Standardized tests can provide such information at low costs and very little class time. Caroline Hoxby of Stanford University’s Department of Economics and the Hoover Institution has estimated that that the costs of tests are less than 0.1 percent of total spending on K-12 education and amount to an average of less than $6 per student. A 50-item standardized test can be given in an hour or so and sample students’ knowledge, understanding, and skills far more comprehensively than an essay test with only a few questions that can be answered in the same amount of time. This is not to say that students need no practice in writing, but such practice is better as a classroom exercise, a homework activity, or a term paper rather than an objective assessment of the many aspects of learning.
Comparative studies by John Bishop of Cornell University provide evidence of the learning value of standardized tests. In one study, he found that countries requiring students to take nationally standardized tests showed higher test scores on international tests than those in countries not requiring such tests.
In a second study, Bishop found that U.S. students who anticipated having to pass a standardized test for high school graduation learned more science and math, were more likely to complete homework and talk with their parents about schoolwork, and watched less television than their peers who were not required to pass such exams. These constructive activities encourage students to concentrate on meeting standards and monitoring their own time and progress—skills important for not only increased achievement but also increased success in life.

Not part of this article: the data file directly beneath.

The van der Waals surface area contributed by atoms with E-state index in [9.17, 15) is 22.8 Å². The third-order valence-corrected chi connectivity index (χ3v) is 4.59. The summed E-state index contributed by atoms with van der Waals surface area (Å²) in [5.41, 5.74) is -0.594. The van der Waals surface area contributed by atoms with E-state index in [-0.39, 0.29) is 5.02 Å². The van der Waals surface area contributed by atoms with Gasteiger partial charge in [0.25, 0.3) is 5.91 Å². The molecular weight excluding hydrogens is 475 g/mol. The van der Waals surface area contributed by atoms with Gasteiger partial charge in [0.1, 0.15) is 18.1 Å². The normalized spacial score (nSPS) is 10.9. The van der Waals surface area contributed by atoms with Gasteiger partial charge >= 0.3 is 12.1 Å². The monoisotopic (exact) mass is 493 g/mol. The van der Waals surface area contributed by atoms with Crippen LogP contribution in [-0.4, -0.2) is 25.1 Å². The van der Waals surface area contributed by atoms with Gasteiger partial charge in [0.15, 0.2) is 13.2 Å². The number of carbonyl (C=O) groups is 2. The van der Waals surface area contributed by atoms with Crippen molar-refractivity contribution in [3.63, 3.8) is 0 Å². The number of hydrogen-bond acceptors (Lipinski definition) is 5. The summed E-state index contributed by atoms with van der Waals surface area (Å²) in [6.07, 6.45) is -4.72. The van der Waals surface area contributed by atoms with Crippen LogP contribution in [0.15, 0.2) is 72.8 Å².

Still, there are those who oppose standardized tests for a variety of reasons.
Those who argue against standardized tests say that holding educators and students accountable for only mathematics and reading encourages them to neglect history and science. But this is an argument for comprehensive and systematic testing across the entire curriculum, not an argument against standardized tests themselves.
Progress in teaching and learning can and should be measured by standardized tests.
Responsible test-makers, moreover, do not purport to cover all the material the students are expected to learn. Tests sample only a small fraction, perhaps as little as 5 to 10 percent, of all content and skills—just as a national survey may interview as few as 1,500 people for an estimate, within a few percentage points, of national attitudes. Like a national survey that samples the major parts of the country, a standardized test can sample the multiple topics students are expected to learn.
Those who oppose standardized tests also argue that the tests can only measure simple facts that can be memorized. But tests assessing advanced understanding and judgment do exist. They may, for instance, require respondents to select the best idea from a group of different and compelling positions. They may require respondents to identify the best reason for action, the best interpretation of a set of ideas, or the best application of important principles. (Rather than the word "correct," the word "best" is often used because more than one answer may be correct to some degree, but only one is best.)
K–12 students who practice demonstrating their knowledge and skills on standardized tests throughout their school career become better prepared to meet future educational, occupational, and professional goals. They will be ready for the standardized tests assessing complex achievement that are used for admission to selective colleges and graduate and professional schools. In addition, K–12 students will be prepared for tests required for occupational licensing for trades as well as for intellectually demanding professions such as law and medicine. The American Board of Internal Medicine, for example, uses multiple-choice, standardized tests to assess a physician’s judgment before he can be certified in an advanced medical specialty.